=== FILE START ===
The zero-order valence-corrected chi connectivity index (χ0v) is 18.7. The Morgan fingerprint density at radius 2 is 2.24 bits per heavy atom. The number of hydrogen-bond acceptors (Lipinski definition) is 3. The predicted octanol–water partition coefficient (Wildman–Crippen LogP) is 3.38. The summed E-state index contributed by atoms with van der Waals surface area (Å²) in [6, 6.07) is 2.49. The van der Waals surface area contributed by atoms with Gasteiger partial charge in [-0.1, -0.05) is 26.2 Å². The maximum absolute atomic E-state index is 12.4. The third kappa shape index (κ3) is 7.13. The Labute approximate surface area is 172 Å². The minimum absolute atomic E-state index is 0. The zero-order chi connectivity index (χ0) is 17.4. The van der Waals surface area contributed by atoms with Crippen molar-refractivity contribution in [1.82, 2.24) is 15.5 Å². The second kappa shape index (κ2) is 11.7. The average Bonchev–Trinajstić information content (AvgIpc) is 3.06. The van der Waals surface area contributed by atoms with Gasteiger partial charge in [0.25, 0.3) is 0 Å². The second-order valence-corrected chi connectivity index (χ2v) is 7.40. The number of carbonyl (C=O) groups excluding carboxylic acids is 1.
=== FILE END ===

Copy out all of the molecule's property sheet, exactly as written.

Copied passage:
The zero-order valence-corrected chi connectivity index (χ0v) is 18.7. The Morgan fingerprint density at radius 2 is 2.24 bits per heavy atom. The number of hydrogen-bond acceptors (Lipinski definition) is 3. The predicted octanol–water partition coefficient (Wildman–Crippen LogP) is 3.38. The summed E-state index contributed by atoms with van der Waals surface area (Å²) in [6, 6.07) is 2.49. The van der Waals surface area contributed by atoms with Gasteiger partial charge in [-0.1, -0.05) is 26.2 Å². The maximum absolute atomic E-state index is 12.4. The third kappa shape index (κ3) is 7.13. The Labute approximate surface area is 172 Å². The minimum absolute atomic E-state index is 0. The zero-order chi connectivity index (χ0) is 17.4. The van der Waals surface area contributed by atoms with Crippen molar-refractivity contribution in [1.82, 2.24) is 15.5 Å². The second kappa shape index (κ2) is 11.7. The average Bonchev–Trinajstić information content (AvgIpc) is 3.06. The van der Waals surface area contributed by atoms with Gasteiger partial charge in [0.25, 0.3) is 0 Å². The second-order valence-corrected chi connectivity index (χ2v) is 7.40. The number of carbonyl (C=O) groups excluding carboxylic acids is 1.